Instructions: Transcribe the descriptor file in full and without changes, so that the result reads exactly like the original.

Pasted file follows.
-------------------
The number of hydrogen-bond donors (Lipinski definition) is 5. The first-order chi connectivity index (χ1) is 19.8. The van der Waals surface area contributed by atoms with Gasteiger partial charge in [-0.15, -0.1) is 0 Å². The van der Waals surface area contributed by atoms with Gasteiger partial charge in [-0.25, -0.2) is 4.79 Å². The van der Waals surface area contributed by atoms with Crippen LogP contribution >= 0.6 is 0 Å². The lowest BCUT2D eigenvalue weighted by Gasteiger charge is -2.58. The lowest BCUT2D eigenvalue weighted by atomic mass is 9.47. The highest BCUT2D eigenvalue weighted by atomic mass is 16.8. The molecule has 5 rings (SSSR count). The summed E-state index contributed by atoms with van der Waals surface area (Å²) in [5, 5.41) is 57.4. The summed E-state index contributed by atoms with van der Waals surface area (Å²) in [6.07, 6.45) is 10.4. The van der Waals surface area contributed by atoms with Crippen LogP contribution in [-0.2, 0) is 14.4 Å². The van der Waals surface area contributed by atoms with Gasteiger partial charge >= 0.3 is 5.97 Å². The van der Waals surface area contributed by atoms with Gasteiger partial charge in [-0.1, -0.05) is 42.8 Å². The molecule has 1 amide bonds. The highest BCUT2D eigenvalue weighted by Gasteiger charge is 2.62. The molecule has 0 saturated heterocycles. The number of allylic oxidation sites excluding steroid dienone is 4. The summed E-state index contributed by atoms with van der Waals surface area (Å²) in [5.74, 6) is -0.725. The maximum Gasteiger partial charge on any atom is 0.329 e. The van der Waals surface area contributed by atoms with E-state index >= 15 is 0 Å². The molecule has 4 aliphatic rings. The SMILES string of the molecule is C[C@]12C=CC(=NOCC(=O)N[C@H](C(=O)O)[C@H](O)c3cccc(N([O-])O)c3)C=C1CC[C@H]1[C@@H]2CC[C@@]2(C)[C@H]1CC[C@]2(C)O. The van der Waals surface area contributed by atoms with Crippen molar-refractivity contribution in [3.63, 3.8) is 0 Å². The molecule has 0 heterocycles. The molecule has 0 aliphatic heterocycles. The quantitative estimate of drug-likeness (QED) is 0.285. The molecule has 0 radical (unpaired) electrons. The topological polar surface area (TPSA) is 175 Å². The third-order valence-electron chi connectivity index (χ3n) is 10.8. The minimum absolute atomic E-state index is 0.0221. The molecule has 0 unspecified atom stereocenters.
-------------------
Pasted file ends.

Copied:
The number of hydrogen-bond donors (Lipinski definition) is 5. The first-order chi connectivity index (χ1) is 19.8. The van der Waals surface area contributed by atoms with Gasteiger partial charge in [-0.15, -0.1) is 0 Å². The van der Waals surface area contributed by atoms with Gasteiger partial charge in [-0.25, -0.2) is 4.79 Å². The van der Waals surface area contributed by atoms with Crippen LogP contribution >= 0.6 is 0 Å². The lowest BCUT2D eigenvalue weighted by Gasteiger charge is -2.58. The lowest BCUT2D eigenvalue weighted by atomic mass is 9.47. The highest BCUT2D eigenvalue weighted by atomic mass is 16.8. The molecule has 5 rings (SSSR count). The summed E-state index contributed by atoms with van der Waals surface area (Å²) in [5, 5.41) is 57.4. The summed E-state index contributed by atoms with van der Waals surface area (Å²) in [6.07, 6.45) is 10.4. The van der Waals surface area contributed by atoms with Crippen LogP contribution in [-0.2, 0) is 14.4 Å². The van der Waals surface area contributed by atoms with Gasteiger partial charge >= 0.3 is 5.97 Å². The van der Waals surface area contributed by atoms with Gasteiger partial charge in [-0.1, -0.05) is 42.8 Å². The molecule has 1 amide bonds. The highest BCUT2D eigenvalue weighted by Gasteiger charge is 2.62. The molecule has 0 saturated heterocycles. The number of allylic oxidation sites excluding steroid dienone is 4. The summed E-state index contributed by atoms with van der Waals surface area (Å²) in [5.74, 6) is -0.725. The maximum Gasteiger partial charge on any atom is 0.329 e. The van der Waals surface area contributed by atoms with E-state index >= 15 is 0 Å². The molecule has 4 aliphatic rings. The SMILES string of the molecule is C[C@]12C=CC(=NOCC(=O)N[C@H](C(=O)O)[C@H](O)c3cccc(N([O-])O)c3)C=C1CC[C@H]1[C@@H]2CC[C@@]2(C)[C@H]1CC[C@]2(C)O. The van der Waals surface area contributed by atoms with Crippen molar-refractivity contribution in [3.63, 3.8) is 0 Å². The molecule has 0 heterocycles. The molecule has 0 aliphatic heterocycles. The quantitative estimate of drug-likeness (QED) is 0.285. The molecule has 0 radical (unpaired) electrons. The topological polar surface area (TPSA) is 175 Å². The third-order valence-electron chi connectivity index (χ3n) is 10.8. The minimum absolute atomic E-state index is 0.0221. The molecule has 0 unspecified atom stereocenters.